Puerto Ricans, as U.S. citizens, are able to travel freely between Puerto Rico and the U.S. mainland. In the wake of Hurricane Maria, many of them sought refuge in Florida, New York and other parts of the U.S. Using anonymized cell phone location data for some 500,000 smart phones, data analysis firm Teralytics was able to map where Puerto Ricans moved from August 2017 to February 2018. CityLab has the maps and the story: “Between these months, nearly 6 percent of the Puerto Rican population left the island and is still living in the continental U.S. Another 6 percent left between October and September 2017 but returned to the island by February 2018.”
Datawrapper has added population cartograms to its map collections, and in its blog post discusses the advantages and disadvantages of cartograms vs. geographical maps, as well as the advantages and disadvantages of some of the different types of cartograms. Turns out that cartograms are kind of like map projections: each has its pros and cons; each is better suited to some uses than to others. [Caitlin Dempsey]
Maarten Lambrechts discusses how to make a dot density population map, in technical detail. He uses QGIS to process data for his home country of Belgium. The map above is one result (he also zoomed in on Brussels).
NASA’s Socioeconomic Data and Applications Center (SEDAC) has produced a population estimation service “for estimating population totals and related statistics within a user-defined region.” Basically, it provides a population estimate for an area drawn on a map. Available as data via map and GIS clients, it’s also accessible via a web app. I’ve noodled about with it; its population estimates are generally not insane. [Kottke]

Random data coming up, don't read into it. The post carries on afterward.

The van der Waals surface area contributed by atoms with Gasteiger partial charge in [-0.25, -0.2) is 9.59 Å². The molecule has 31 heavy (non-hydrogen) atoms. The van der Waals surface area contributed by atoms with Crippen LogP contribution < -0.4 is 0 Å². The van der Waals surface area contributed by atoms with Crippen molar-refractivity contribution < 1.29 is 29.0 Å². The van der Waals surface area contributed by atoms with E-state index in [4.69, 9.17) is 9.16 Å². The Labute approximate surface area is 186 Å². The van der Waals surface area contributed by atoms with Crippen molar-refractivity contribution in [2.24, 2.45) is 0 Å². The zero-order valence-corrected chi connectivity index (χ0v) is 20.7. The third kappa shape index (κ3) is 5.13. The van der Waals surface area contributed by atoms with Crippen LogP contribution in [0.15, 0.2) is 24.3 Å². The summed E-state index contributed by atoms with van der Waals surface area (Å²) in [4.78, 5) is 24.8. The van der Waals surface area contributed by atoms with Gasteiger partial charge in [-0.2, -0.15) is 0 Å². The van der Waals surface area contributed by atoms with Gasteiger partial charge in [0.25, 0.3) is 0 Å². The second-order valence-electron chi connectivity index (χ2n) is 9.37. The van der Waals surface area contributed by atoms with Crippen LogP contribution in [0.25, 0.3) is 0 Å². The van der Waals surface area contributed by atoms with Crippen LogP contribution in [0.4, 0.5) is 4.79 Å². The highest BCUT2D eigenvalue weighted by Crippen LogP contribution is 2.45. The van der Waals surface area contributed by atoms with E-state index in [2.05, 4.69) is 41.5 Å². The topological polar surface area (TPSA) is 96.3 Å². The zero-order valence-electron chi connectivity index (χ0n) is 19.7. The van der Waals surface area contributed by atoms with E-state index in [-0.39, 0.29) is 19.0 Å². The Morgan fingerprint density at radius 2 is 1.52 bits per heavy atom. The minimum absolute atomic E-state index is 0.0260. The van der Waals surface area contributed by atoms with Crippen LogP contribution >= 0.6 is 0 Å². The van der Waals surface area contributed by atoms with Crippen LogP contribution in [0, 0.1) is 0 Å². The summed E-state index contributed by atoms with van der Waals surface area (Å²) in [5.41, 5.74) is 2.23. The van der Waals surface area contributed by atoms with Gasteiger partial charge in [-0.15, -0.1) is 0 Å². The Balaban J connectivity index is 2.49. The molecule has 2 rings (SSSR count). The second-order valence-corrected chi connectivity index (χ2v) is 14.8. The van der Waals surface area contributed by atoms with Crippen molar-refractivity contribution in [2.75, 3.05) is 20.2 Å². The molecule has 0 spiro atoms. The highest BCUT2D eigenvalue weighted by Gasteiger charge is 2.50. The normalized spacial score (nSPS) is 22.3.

One of the proposals in the new draft London Plan is to prohibit new fast food establishments within 400 metres of an existing school as a means of combatting childhood obesity.1 This is going over about as well as you’d think. Dan Cookson has mapped the locations of London’s fast food establishments and the 400-metre exclusion zones around each school; his map suggests a problem: there would be few places in the city able to host a new fast food joint.
It’s an even busier month than I thought for map book publishing. In addition to the eight books I told you about earlier this month, plus the two new editions of the Times Mini and Reference atlases, here are three more map-related books that were published this month:
- Atlas of Nebraska by J. Clark Archer et al. (Bison Books). “Far more than simply the geography of Nebraska, this atlas explores a myriad of subjects from Native Americans to settlement patterns, agricultural ventures to employment, and voting records to crime rates.” [Amazon]